Competing models of mitochondrial energy metabolism in the heart are highly disputed. In addition, the mechanisms of reactive oxygen species (ROS) production and scavenging are not well understood. To deepen our understanding of these processes, a computer model was developed to integrate the biophysical processes of oxidative phosphorylation and ROS generation. The model was calibrated with experimental data obtained from isolated rat heart mitochondria subjected to physiological conditions and workloads.
Metabolism and Transport
Models of biochemical systems—including signaling pathways, electrophysiological systems, and cellular metabolism—are built from models of individual components such as enzymes, transporters, and ion channels. This databank of open source of component models uses a consistent notation, obeying a common set of criteria, with clear documentation and links to the primary literature. Code modules for enzymes and transporters can be downloaded in CellML or MATLAB, for use with the BISEN package.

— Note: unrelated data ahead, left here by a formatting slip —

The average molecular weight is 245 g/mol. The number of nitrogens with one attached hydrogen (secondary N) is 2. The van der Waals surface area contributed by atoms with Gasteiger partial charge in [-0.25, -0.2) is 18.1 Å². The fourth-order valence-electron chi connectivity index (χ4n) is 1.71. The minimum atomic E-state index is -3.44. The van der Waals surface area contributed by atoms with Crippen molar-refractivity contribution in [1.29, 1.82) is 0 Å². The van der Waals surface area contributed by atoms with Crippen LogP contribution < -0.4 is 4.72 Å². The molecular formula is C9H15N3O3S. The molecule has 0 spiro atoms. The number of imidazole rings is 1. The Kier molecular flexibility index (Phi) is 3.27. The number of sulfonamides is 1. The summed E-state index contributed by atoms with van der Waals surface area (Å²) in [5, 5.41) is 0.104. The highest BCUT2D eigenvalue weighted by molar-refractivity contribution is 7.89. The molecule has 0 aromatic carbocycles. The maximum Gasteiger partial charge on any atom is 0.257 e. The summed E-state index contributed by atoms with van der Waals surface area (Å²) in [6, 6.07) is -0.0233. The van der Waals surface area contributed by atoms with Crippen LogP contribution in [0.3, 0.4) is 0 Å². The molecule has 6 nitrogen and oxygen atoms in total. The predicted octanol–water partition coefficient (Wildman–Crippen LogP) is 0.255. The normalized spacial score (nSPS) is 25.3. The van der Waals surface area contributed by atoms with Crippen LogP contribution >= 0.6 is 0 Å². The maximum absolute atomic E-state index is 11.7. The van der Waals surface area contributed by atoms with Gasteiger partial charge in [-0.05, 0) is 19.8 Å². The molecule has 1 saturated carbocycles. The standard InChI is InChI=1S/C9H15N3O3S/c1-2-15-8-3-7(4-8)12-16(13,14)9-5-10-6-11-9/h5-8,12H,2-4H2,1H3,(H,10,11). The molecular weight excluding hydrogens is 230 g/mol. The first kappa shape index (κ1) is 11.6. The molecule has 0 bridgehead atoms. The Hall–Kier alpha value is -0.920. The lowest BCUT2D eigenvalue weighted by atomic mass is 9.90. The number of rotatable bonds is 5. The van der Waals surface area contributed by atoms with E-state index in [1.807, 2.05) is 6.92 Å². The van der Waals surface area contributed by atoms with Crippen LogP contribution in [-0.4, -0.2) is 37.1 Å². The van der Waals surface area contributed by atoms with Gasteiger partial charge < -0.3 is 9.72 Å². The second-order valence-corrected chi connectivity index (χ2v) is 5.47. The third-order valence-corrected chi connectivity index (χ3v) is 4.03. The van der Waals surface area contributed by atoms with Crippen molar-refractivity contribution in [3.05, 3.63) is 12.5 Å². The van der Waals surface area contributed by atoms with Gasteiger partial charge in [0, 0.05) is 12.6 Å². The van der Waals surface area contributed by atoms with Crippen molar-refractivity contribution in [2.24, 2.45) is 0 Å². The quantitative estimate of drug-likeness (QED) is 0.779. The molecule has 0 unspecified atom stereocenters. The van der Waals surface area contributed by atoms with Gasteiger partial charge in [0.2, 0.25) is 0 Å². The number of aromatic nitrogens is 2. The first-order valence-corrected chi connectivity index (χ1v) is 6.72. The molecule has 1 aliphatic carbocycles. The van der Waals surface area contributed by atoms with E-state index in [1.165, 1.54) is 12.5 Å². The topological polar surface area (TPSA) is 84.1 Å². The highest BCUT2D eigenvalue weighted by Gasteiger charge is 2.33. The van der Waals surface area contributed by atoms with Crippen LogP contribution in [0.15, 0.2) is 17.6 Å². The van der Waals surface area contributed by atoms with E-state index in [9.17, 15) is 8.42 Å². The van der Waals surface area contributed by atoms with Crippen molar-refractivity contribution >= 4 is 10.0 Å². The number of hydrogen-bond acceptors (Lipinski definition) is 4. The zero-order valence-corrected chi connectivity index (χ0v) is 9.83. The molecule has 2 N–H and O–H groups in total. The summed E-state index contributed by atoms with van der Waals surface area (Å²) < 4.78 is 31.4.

Cardiac mitochondria play a crucial role in buffering and shaping cytosolic Ca2+ oscillations. They also meet the beat-to-beat energy demand of the heart by Ca2+-dependent stimulation of mitochondrial dehydrogenases (e.g, pyruvate dehydrogenase, α-ketoglutarate dehydrogenase etc.). To date, a number of Ca2+ uptake pathways have been identified with the Ca2+ uniporter (CU) positioned as the major player.
Thermodynamic-based constraints on biochemical fluxes and concentrations are applied in concert with mass balance of fluxes in glycogenesis and glycogenolysis in a model of hepatic cell metabolism. Constraint-based modeling methods that facilitate predictions of reactant concentrations, reaction potentials, and enzyme activities are introduced to identify putative regulatory and control sites in biological networks by computing the minimal control scheme necessary to switch between metabolic modes.